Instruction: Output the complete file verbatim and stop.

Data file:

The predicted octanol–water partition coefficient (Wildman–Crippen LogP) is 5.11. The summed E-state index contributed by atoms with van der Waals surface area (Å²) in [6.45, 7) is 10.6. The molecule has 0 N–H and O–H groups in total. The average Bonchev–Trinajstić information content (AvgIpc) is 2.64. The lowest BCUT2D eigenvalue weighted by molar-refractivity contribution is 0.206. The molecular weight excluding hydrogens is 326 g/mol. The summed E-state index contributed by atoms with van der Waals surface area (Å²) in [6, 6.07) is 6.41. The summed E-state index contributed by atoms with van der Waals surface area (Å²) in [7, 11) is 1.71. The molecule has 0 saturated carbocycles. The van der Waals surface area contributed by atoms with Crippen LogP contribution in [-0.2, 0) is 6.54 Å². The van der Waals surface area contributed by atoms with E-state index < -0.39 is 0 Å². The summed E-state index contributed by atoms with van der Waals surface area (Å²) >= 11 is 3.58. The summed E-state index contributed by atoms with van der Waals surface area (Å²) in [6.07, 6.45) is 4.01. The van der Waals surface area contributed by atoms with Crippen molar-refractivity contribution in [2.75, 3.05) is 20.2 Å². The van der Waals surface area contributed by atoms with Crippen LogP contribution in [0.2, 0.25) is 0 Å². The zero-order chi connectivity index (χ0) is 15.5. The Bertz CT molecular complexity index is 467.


The predicted octanol–water partition coefficient (Wildman–Crippen LogP) is 5.11. The summed E-state index contributed by atoms with van der Waals surface area (Å²) in [6.45, 7) is 10.6. The molecule has 0 N–H and O–H groups in total. The average Bonchev–Trinajstić information content (AvgIpc) is 2.64. The lowest BCUT2D eigenvalue weighted by molar-refractivity contribution is 0.206. The molecular weight excluding hydrogens is 326 g/mol. The summed E-state index contributed by atoms with van der Waals surface area (Å²) in [6, 6.07) is 6.41. The summed E-state index contributed by atoms with van der Waals surface area (Å²) in [7, 11) is 1.71. The molecule has 0 saturated carbocycles. The van der Waals surface area contributed by atoms with Crippen LogP contribution in [-0.2, 0) is 6.54 Å². The van der Waals surface area contributed by atoms with E-state index < -0.39 is 0 Å². The summed E-state index contributed by atoms with van der Waals surface area (Å²) >= 11 is 3.58. The summed E-state index contributed by atoms with van der Waals surface area (Å²) in [6.07, 6.45) is 4.01. The van der Waals surface area contributed by atoms with Crippen molar-refractivity contribution in [2.75, 3.05) is 20.2 Å². The van der Waals surface area contributed by atoms with Crippen LogP contribution in [0.2, 0.25) is 0 Å². The zero-order chi connectivity index (χ0) is 15.5. The Bertz CT molecular complexity index is 467.